Shares of Bankia, the Spanish bank that was partly nationalized last week, went into free fall on Thursday on reports of a run on the bank’s deposits that was subsequently quashed both by the lender and the government.
Bankia’s shares closed down 14.08 percent at 1.422 euros after having fallen 11.12 percent the previous session. At one point Bankia was down by as much as 29 percent in Thursday’s session. The shares are some 60 percent off their listing price in July of last year of 3.75 euros.
The blue-chip Ibex 35 closed down 1.1 percent at 6,537.90 points.
In a statement submitted to the National Securities Commission (CNMC), Bankia said the pattern of its deposits in the first two weeks of May was of a “substantially seasonal nature,” adding that it is confident that the balance of its deposits will not undergo “substantial changes” over the next few days.
“Bankia’s depositors can rest absolutely assured about the safety of their savings,” the bank’s chairman, José Ignacio Goirigolzarri, said. The secretary of state for the economy, Fernando Jiménez Latorre also ruled out the possibility of a run on the bank.
Bankia has lost over half its market capitalization since Rodrigo Rato resigned as chairman of Spain’s fourth-biggest lender in terms of market capitalization. The former IMF managing director’s departure was followed days later by the government’s decision to take a controlling stake in Bankia’s parent Banco Financiero y de Ahorro (BFA), which effectively also gives it control of Bankia.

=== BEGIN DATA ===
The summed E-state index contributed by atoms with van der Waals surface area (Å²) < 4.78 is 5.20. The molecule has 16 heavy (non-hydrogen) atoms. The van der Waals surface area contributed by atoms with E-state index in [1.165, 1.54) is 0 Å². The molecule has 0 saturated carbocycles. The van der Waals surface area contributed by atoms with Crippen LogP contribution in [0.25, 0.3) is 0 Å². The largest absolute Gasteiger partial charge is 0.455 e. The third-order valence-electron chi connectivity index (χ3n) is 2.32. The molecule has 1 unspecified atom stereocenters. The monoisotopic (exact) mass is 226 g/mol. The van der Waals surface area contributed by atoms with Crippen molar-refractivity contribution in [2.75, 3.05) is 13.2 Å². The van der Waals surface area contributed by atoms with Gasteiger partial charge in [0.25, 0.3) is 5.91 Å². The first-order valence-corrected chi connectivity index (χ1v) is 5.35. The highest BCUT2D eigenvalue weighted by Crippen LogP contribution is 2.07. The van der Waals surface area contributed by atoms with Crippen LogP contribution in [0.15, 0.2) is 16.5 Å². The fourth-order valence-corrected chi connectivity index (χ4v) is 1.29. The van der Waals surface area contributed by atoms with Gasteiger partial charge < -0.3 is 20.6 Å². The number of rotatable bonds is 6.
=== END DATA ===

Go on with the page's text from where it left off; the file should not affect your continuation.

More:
BFA reported a profit of 40.9 million euros last year and Bankia earnings of 304.7 million, but the bank’s auditor declined to give its stamp to the results, which are to be restated, in all likelihood presenting a much grimmer picture of the bank’s financial situation.
BFA is heavily exposed to the real estate sector, which has been in a dire slump since around the start of 2008. The government has required the country’s banks to significantly increase their coverage for possible losses from their real estate related assets, which will eat into lenders’ earnings, possibly causing some of them to post losses and cut off dividend payments.
Bankia shareholders’ woes on Thursday coincided with an auction of Treasury bonds in which the government’s debt management arm was obliged to sharply increase the yields offered. Spain’s risk premium climbed eight basis points to 490 basis points after hitting a new euro-era high of 507 basis points on Wednesday.
Latorre suggested the European Central bank should step in to help relieve the pressure on Spain’s sovereign debt.
“We understand we are doing everything necessary in terms of fiscal adjustment policy and structural reforms, and we understand there should be a little bit of reaction from the European Central Bank.
The National Statistics Institute on Thursday also confirmed that Spain slipped back into recession at the start of this year for the second time in three years as GDP declined 0.3 percent in the first quarter.